The kingdom of Kush (Meroe) represents one of a series of early states located within the Middle Nile. At its greatest extent controlling more than 1,000 km. of the Nile valley from northern Lower Nubia to Sennar on the Blue Nile, its scale, longevity and cultural achievements are remarkable (Fig. 1). While its origins in the early millennium b.c. and its demise around the fourth century a.d. still remain obscure, it is one of the earliest and most impressive states yet found south of the Sahara. This notwithstanding, the place of the Kushite state and its civilization within the history of sub-Saharan Africa remains far from clear.
The early development of complex societies in the Middle Nile within the frontiers of the modern republic of Sudan raises many questions concerning the role of external influences and cultural contacts on the region. The ever present shadow of Pharaonic Egypt looms large in most studies, and very close links are still maintained between Meroitic (and Nubian) studies and Egyptology. One result of the undoubted Egyptocentrism which has for so long dominated research in the region has been the neglect of many research areas likely to be of interest to archaeologists and historians working elsewhere in Africa. The political structuring and organisation of power within the Kushite state still remain little studied, while little interest has been shown in trying to contextualize it, either in relation to later kingdoms of the Middle Nile or indeed in the history of state development in Sudanic Africa as a whole. All too often it seems still implied, if not explicitly stated, that the early development of social/political complexity in the region, with the rise of Kerma, Napata and Meroe and their attendant cultural achievements, may be largely explained by, and understood in terms of, Egyptian models: ‘secondary states’ on the margins of a great civilization, unique within, and effectively unconnected with, other regions of sub-Saharan Africa.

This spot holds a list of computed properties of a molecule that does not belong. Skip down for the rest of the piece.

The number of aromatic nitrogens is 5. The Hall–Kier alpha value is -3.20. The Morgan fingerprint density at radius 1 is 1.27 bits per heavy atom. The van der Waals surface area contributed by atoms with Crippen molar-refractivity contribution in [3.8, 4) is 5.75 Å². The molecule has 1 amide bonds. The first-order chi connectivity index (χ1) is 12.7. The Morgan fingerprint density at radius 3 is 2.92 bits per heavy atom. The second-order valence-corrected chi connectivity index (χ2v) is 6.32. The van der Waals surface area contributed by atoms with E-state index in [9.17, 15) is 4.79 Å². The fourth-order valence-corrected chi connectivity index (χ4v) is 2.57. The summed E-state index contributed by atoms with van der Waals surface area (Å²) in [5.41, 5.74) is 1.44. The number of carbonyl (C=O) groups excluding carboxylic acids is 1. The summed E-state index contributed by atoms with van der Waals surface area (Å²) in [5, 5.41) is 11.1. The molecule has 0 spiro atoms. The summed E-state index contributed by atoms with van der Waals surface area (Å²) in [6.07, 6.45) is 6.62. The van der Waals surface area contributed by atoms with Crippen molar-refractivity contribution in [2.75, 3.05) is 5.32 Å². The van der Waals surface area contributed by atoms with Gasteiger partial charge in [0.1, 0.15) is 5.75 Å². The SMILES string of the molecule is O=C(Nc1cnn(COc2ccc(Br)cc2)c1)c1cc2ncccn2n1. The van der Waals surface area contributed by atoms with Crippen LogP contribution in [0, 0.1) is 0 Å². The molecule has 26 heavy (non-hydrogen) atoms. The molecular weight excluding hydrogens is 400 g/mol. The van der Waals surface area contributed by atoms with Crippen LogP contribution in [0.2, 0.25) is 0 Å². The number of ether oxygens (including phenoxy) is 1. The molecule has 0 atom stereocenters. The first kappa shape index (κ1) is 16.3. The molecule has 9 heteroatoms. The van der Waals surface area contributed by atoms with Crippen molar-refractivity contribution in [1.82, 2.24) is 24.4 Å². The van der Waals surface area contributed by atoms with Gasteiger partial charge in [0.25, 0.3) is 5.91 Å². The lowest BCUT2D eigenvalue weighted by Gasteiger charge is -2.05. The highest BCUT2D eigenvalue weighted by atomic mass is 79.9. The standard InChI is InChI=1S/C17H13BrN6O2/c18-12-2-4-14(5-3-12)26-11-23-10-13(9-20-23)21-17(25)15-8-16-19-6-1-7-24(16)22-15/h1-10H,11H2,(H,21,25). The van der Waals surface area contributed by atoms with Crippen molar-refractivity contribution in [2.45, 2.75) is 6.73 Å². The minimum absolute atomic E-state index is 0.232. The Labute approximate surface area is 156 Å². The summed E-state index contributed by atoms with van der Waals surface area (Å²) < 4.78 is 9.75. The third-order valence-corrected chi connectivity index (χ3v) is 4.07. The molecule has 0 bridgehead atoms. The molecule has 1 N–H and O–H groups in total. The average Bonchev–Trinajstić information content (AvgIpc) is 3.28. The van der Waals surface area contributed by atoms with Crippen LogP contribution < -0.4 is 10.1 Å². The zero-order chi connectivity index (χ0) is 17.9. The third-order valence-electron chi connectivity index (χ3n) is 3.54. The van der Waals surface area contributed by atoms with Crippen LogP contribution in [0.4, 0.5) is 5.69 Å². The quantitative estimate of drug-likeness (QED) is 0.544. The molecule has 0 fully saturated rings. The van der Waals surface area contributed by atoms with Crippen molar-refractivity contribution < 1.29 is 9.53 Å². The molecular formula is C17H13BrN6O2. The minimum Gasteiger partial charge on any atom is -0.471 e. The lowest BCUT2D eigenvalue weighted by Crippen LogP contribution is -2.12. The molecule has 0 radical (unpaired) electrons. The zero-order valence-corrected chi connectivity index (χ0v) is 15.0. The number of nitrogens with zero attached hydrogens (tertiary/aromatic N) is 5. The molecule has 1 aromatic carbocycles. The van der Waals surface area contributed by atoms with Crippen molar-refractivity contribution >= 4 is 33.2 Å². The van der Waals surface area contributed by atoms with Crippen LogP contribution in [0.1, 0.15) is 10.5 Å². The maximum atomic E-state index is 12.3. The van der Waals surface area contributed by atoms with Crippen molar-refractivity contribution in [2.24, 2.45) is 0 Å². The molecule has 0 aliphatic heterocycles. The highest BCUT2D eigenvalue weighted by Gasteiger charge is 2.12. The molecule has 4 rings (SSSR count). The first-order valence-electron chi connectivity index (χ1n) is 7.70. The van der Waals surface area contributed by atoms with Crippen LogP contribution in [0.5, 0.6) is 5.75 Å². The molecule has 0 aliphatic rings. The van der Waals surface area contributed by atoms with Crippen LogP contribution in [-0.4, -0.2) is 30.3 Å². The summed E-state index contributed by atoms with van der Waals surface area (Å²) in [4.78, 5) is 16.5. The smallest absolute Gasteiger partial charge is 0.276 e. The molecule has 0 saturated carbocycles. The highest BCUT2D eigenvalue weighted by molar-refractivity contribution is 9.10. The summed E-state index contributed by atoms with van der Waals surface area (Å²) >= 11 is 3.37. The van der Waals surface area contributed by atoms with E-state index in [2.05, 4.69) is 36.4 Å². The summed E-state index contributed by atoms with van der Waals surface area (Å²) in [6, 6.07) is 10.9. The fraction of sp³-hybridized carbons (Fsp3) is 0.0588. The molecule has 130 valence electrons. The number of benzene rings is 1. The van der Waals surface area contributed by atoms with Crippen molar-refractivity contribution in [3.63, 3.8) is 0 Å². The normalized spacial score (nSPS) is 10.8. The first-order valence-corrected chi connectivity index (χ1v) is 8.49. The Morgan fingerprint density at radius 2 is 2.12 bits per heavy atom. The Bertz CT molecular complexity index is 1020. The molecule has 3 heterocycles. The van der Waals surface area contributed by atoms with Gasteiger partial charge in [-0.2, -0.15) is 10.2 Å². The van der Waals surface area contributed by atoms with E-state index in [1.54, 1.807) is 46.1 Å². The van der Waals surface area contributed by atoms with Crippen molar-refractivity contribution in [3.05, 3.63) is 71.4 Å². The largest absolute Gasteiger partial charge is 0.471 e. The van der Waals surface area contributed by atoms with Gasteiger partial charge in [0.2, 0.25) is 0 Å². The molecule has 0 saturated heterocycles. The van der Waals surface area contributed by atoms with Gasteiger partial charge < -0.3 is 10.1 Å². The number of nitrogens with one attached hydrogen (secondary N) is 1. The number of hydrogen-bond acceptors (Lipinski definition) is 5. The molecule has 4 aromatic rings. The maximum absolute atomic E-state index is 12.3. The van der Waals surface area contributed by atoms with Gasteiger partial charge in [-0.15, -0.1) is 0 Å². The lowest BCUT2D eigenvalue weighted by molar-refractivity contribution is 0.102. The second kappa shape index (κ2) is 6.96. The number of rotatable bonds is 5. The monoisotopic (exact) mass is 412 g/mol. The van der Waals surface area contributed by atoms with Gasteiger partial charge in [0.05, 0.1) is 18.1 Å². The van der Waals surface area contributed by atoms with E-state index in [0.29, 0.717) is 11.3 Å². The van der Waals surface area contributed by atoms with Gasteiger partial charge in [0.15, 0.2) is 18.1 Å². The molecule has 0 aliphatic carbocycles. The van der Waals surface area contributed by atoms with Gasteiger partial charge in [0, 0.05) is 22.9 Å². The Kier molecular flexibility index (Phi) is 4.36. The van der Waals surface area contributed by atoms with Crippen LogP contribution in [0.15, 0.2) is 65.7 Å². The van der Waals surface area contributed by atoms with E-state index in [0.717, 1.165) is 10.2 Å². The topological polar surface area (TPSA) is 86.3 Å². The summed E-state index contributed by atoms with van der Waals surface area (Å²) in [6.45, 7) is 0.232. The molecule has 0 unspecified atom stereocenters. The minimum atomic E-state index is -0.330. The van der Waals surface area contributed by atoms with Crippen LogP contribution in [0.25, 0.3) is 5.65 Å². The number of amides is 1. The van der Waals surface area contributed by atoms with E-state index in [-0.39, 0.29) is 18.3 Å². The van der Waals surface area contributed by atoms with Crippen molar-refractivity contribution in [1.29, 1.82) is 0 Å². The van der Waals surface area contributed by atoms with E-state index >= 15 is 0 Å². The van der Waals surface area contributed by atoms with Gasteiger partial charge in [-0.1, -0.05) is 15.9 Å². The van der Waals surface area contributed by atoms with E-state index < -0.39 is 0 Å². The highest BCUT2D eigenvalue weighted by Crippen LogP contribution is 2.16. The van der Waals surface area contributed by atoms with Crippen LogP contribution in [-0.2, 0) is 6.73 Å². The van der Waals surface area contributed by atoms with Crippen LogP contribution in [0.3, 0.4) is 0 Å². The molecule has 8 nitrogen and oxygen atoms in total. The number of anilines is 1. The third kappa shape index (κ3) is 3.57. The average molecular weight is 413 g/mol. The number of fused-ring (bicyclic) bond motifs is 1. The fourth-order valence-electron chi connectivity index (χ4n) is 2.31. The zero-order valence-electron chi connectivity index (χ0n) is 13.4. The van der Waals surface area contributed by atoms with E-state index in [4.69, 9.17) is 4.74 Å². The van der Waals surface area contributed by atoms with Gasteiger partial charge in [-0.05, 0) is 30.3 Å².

The concern of this paper is briefly to reassess a number of questions concerning our perceptions of the Kushite state, which also have implications for our understanding of the long-term history of early states within the Middle Nile and their relation to other parts of Sudanic Africa.
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